NAVSEA’s Moore: Navy ‘Entering Age of Electric Ships’
By RICHARD R. BURGESS, Managing Editor
ARLINGTON, Va. — The Navy is entering an era of high power demand and high-powered distribution on its ships, according to the head of the Navy’s ship design and maintenance command, who also said the development would require an increase in engineers with the skills to design such ships.
“We are entering an age of electric ships,” Vice Adm. Thomas J. Moore, commander, Naval Sea Systems Command (NAVSEA), told an audience Feb. 15 at the American Society of Naval Engineers’ Technology, Systems & Ships conference.
The commissioning last year of the guided-missile destroyer USS Zumwalt highlighted the advent of a warship with an integrated power system, and the recent deployment of a laser weapon and the ongoing development of an electromagnetic rail gun foreshadow the need for more electric power on warships.
“Advanced induction motors and electric drive is where we’re heading,” Moore said.
Describing the history of NAVSEA’s workforce since the Reagan build-up of the 1980s, Moore said the number of NAVSEA’s ship design and engineering workforce in 1990 was 1,292, when the fleet fielded 586 ships. In 2005, with a fleet of less than 290 ships, the ship design workforce had dropped to 251 personnel. Now there are 500 ship design personnel, with a growth potential to 750 by 2025.
To get to 355 ships [as recommended by the recent Force Structure Assessment], “we’re clearly going to need more [people],” Moore said. We “need to get back [to a level of] 1,300 people. The size of NAVSEA is going to have to get bigger.”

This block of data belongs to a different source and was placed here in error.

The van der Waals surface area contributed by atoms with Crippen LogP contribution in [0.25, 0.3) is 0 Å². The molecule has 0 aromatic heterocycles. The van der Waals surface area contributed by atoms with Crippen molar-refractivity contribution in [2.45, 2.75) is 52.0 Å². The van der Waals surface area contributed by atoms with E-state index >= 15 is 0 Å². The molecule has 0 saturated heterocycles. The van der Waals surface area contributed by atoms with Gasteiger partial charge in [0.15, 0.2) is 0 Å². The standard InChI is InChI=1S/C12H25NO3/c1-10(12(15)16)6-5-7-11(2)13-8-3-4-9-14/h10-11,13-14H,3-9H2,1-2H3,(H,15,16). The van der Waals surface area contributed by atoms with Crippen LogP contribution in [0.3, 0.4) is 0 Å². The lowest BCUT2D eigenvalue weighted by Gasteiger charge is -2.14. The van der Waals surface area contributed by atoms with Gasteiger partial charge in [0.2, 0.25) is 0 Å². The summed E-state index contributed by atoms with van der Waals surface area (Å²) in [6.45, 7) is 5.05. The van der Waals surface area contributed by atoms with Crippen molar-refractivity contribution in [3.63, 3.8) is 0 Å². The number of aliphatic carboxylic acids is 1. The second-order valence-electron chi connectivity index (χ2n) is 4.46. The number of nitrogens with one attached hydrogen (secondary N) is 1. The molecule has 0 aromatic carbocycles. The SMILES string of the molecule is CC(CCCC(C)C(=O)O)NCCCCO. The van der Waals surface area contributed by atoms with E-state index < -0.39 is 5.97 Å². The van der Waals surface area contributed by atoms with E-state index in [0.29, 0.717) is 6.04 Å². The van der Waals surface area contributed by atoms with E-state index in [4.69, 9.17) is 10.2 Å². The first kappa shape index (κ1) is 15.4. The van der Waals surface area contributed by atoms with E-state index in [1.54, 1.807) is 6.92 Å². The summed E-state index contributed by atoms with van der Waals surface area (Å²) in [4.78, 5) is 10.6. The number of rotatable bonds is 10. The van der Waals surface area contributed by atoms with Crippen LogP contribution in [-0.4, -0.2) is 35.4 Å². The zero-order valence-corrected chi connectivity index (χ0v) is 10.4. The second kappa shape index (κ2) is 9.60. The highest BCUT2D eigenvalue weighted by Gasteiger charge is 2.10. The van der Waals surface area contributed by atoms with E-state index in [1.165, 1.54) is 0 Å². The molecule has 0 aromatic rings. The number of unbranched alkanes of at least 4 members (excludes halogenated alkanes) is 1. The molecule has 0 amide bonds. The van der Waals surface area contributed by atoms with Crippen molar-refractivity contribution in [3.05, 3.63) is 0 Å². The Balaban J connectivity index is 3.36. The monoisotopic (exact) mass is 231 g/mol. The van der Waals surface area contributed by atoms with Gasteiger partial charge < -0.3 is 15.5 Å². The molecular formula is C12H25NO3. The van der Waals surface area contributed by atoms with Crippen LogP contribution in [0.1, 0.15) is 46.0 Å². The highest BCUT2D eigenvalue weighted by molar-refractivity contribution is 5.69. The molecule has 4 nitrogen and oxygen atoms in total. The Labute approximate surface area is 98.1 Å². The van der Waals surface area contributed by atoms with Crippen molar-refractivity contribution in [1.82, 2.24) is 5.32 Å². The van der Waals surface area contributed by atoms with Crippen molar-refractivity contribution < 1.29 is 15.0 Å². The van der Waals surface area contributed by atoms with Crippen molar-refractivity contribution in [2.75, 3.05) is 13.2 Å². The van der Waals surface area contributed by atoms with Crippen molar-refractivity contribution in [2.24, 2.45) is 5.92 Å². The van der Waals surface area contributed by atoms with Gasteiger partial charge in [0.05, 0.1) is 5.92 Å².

He added that NAVSEA needs more depth in its engineer force’s skills to handle the increased demand for ships with integrated power systems.
Moore also said the Navy is shifting back to procurement-based specifications, and away from performance-based specifications in which the industry was given requirements and asked to design a solution.
Moore acknowledged the challenges that such first-of-class ships as the first two littoral combat ships (LCSs), the LPD 17 amphibious platform dock ship, the Gerald R. Ford-class aircraft carrier and the Zumwalt-class destroyer, but noted that the Navy is seeing a lot of improved reliability in the LCS and that the LPD 17 gets constant praise from the Marine Corps. He read to the audience excerpts from gloomy press reports of a “black hole” program before pointing out that they were describing the now highly successful Arleigh Burke-class destroyer program.
Moore likened the Zumwalt class, of which three are being built, to the Seawolf attack submarine program, of which only three were built, noting that the Seawolf became highly successful and produced lessons that resulted in the superb Virginia-class submarine. He believes that the Zumwalts will result in “a better product going forward” in the next future surface combatant.
Zumwalt, which arrived in San Diego in December, is scheduled to resume sea trials next week, including tests of its Multi-Function Radar and other parts of its combat systems.